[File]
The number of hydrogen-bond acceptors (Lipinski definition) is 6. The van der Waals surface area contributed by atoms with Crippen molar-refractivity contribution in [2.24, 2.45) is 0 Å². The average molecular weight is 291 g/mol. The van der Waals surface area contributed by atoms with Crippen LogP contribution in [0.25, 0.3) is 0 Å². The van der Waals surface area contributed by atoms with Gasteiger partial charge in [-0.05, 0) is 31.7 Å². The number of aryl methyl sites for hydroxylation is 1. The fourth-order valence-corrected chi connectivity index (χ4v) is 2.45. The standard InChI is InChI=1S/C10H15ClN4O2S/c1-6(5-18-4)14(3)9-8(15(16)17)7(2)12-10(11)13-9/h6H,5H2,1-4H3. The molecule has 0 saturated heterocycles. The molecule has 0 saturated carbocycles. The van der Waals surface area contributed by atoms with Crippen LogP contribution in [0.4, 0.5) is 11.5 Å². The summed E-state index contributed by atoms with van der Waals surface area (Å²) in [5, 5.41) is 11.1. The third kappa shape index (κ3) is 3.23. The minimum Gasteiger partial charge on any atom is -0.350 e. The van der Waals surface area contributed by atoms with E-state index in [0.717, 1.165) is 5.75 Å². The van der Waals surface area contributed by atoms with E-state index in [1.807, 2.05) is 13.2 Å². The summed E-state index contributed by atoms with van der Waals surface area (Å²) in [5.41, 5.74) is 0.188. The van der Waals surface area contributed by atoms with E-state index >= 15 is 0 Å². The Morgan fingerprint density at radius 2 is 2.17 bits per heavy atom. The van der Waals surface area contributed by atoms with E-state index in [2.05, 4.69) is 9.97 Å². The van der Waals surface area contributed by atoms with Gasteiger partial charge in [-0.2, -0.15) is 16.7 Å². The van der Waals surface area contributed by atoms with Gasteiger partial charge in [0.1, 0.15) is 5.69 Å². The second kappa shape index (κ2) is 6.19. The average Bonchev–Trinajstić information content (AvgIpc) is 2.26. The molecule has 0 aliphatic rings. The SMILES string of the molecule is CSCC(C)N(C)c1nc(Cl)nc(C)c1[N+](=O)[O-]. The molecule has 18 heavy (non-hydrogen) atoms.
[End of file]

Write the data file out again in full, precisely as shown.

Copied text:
The number of hydrogen-bond acceptors (Lipinski definition) is 6. The van der Waals surface area contributed by atoms with Crippen molar-refractivity contribution in [2.24, 2.45) is 0 Å². The average molecular weight is 291 g/mol. The van der Waals surface area contributed by atoms with Crippen LogP contribution in [0.25, 0.3) is 0 Å². The van der Waals surface area contributed by atoms with Gasteiger partial charge in [-0.05, 0) is 31.7 Å². The number of aryl methyl sites for hydroxylation is 1. The fourth-order valence-corrected chi connectivity index (χ4v) is 2.45. The standard InChI is InChI=1S/C10H15ClN4O2S/c1-6(5-18-4)14(3)9-8(15(16)17)7(2)12-10(11)13-9/h6H,5H2,1-4H3. The molecule has 0 saturated heterocycles. The molecule has 0 saturated carbocycles. The van der Waals surface area contributed by atoms with Crippen LogP contribution in [0.4, 0.5) is 11.5 Å². The summed E-state index contributed by atoms with van der Waals surface area (Å²) in [5, 5.41) is 11.1. The third kappa shape index (κ3) is 3.23. The minimum Gasteiger partial charge on any atom is -0.350 e. The van der Waals surface area contributed by atoms with E-state index in [0.717, 1.165) is 5.75 Å². The van der Waals surface area contributed by atoms with E-state index in [1.807, 2.05) is 13.2 Å². The summed E-state index contributed by atoms with van der Waals surface area (Å²) in [5.41, 5.74) is 0.188. The van der Waals surface area contributed by atoms with E-state index >= 15 is 0 Å². The Morgan fingerprint density at radius 2 is 2.17 bits per heavy atom. The van der Waals surface area contributed by atoms with E-state index in [2.05, 4.69) is 9.97 Å². The van der Waals surface area contributed by atoms with Gasteiger partial charge in [-0.2, -0.15) is 16.7 Å². The van der Waals surface area contributed by atoms with Gasteiger partial charge in [0.1, 0.15) is 5.69 Å². The second kappa shape index (κ2) is 6.19. The average Bonchev–Trinajstić information content (AvgIpc) is 2.26. The molecule has 0 aliphatic rings. The SMILES string of the molecule is CSCC(C)N(C)c1nc(Cl)nc(C)c1[N+](=O)[O-]. The molecule has 18 heavy (non-hydrogen) atoms.